How identity and visibility relate to curbing commercial tobacco use

May 21, 2021

By: Marielle Reataza, MD, MS

Like many, I’ve spent the majority of my time in my apartment for the better part of a year. This past March marked the anniversary of California’s Stay at Home order, one of the most restrictive in the nation. This whole year has led us to question our beliefs around agency and control—and along with it, our sense of belonging and visibility on both deeply personal and collective scales. More than ever, we are questioning what it means to be a contributing part of society and developing scaffolding for what accountability can look like.

Conversations around community and accountability often involve those of identity. I identify as Southeast Asian American. Specifically, I am Filipino/Chinese and a 1.5 generation immigrant from the Philippines. I also identify as bisexual and queer. Having been raised in a strict Catholic home and coming from a country where descriptions of queerness have traditionally been limited, it is so clear to me now how impactful it is to be able to call something by its name and then give it meaning, context, action.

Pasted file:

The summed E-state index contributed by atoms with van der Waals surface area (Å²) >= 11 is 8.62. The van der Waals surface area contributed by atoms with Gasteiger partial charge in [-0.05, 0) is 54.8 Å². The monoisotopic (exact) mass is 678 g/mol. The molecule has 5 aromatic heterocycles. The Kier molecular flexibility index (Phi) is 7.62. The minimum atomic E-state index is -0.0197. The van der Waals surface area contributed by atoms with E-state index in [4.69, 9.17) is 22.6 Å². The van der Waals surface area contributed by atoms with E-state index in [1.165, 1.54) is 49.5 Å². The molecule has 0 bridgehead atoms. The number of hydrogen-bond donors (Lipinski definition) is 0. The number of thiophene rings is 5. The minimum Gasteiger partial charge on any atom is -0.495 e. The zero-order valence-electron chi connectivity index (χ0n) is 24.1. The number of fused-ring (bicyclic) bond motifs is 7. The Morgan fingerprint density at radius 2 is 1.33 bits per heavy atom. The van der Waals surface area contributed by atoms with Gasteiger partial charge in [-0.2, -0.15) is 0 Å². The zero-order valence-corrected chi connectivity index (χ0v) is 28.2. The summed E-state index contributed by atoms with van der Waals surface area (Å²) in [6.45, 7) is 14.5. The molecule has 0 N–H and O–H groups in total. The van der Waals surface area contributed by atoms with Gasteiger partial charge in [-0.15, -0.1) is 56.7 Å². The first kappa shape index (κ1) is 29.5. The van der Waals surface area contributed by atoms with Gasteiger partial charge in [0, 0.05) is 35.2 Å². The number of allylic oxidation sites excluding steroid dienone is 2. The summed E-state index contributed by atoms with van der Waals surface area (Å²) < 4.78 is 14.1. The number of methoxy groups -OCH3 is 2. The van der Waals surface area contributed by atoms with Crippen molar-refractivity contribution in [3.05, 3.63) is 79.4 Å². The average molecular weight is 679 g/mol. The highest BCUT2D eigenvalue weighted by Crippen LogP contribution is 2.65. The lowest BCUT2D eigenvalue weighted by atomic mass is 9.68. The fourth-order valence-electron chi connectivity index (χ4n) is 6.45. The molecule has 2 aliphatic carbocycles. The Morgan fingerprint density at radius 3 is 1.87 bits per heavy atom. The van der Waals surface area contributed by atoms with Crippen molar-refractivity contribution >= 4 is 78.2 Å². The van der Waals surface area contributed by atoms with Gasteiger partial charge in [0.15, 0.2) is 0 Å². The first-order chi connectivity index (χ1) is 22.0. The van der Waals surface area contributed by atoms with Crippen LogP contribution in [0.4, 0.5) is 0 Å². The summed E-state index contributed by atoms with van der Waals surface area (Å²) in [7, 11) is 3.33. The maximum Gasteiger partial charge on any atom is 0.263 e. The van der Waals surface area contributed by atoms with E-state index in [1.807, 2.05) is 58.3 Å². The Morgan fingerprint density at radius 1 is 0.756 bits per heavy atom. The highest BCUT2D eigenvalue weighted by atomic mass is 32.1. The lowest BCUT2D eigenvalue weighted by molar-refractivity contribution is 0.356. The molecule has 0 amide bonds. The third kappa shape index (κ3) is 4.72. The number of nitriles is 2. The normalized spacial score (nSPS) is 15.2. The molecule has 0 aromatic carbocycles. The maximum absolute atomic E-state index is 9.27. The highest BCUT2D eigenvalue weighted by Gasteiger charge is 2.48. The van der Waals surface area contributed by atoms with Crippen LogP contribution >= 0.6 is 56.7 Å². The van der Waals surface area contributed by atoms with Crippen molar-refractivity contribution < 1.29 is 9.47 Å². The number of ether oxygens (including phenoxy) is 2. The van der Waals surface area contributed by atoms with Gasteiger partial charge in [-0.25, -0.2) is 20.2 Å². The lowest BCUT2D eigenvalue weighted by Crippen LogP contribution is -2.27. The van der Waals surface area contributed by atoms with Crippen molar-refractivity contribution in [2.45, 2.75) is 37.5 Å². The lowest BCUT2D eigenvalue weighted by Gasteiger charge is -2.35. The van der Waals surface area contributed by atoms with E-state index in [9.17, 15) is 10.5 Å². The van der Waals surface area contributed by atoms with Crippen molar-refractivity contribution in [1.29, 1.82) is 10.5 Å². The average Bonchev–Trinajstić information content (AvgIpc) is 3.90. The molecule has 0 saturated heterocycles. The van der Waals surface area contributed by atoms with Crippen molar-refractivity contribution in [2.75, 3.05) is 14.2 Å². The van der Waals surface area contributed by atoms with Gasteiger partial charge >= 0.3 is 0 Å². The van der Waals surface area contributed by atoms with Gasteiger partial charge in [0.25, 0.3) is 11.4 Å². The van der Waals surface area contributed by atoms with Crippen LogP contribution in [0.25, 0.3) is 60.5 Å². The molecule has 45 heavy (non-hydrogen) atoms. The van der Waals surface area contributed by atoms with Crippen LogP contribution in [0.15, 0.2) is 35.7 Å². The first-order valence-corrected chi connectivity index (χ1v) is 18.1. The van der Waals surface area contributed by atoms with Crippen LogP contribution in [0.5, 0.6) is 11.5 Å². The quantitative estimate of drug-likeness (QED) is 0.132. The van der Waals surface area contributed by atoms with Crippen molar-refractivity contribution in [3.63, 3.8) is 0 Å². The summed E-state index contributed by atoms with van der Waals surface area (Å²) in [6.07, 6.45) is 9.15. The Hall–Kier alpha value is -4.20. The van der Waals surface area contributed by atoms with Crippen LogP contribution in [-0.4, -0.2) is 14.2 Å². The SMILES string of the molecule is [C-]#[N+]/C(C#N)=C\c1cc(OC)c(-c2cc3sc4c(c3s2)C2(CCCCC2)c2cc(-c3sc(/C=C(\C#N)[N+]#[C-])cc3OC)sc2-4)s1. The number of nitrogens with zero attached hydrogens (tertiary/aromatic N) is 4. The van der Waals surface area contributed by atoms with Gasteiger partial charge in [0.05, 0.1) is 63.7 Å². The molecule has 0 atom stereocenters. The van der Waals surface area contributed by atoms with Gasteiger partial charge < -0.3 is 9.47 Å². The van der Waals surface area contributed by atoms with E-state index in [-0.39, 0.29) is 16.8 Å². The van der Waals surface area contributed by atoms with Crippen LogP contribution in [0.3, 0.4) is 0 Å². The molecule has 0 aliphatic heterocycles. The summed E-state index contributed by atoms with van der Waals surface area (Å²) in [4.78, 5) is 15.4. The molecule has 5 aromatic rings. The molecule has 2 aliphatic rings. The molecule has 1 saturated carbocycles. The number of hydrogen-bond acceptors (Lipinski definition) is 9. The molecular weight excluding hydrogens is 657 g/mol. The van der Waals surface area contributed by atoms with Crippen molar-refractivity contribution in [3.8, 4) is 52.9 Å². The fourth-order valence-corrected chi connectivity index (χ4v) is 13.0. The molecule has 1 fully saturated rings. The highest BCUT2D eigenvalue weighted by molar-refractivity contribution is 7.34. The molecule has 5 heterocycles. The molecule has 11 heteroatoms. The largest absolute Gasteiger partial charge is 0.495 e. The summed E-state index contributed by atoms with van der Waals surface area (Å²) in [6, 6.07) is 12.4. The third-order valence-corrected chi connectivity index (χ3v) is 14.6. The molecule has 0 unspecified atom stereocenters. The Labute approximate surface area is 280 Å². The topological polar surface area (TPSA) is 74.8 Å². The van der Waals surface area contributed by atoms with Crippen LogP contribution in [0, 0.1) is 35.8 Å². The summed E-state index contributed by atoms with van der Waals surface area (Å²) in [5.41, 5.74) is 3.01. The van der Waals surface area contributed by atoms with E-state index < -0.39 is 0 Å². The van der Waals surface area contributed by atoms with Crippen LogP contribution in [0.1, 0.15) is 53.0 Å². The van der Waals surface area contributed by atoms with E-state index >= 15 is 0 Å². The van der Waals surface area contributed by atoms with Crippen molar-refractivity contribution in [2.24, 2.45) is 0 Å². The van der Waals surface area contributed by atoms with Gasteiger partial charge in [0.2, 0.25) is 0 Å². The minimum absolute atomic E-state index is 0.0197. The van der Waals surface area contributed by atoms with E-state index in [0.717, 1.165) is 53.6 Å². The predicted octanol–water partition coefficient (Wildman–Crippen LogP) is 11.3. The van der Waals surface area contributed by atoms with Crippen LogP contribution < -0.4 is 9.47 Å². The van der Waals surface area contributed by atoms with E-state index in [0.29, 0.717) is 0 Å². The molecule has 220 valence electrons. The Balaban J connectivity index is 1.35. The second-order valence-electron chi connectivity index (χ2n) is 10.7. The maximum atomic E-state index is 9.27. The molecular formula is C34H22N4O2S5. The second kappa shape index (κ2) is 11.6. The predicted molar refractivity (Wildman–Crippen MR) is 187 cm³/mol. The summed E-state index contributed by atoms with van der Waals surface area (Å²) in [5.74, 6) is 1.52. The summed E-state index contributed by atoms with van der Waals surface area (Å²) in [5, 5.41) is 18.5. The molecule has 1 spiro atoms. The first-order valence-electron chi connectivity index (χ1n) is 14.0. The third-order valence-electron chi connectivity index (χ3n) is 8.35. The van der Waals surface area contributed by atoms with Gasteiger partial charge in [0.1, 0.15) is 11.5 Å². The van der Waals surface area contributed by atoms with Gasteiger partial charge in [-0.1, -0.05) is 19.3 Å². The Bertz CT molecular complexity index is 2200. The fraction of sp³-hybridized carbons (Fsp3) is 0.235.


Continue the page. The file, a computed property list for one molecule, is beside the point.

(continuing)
The ability for folks to define themselves better as an individual among community can be empowering. On a personal level, doing so has helped me understand where I’m starting off and then where I need to go. On a population level, it helps define nuances about pockets of communities that could have otherwise been silenced by “the majority.” It’s often these neglected nooks within Big Data that continue to be overlooked time and time again, leading to some communities rarely being reflected accurately in well-known data. This emphasis on breaking down the nuances of Big Data is the basis for advocacy towards disaggregated data and having better baseline numbers for marginalized communities. When it comes to addressing difficult, decades’ old public health concerns such as commercial tobacco use, the clearer understanding that disaggregated data can bring can help to curb use and support cessation altogether.

When it comes to understanding what a smoker looks like, falling through the data cracks has impacted my own experiences. As someone who simply didn’t have the understanding to see myself in the environment reflected back to me, it was hard to give my own experiences relevance. In my mid-thirties now and having worked previously as a physician and a high school teacher before then, it’s probably a shock to many when I tell them that I picked up my first cigarette when I was thirteen years old and then smoked, quit, relapsed, quit, relapsed, then quit again. This cycle went on for several years. When I really think about it, the most surprising part about my story is probably the fact that I’ve gone years working in healthcare, public health, and tobacco control without ever mentioning my own previous struggles around smoking!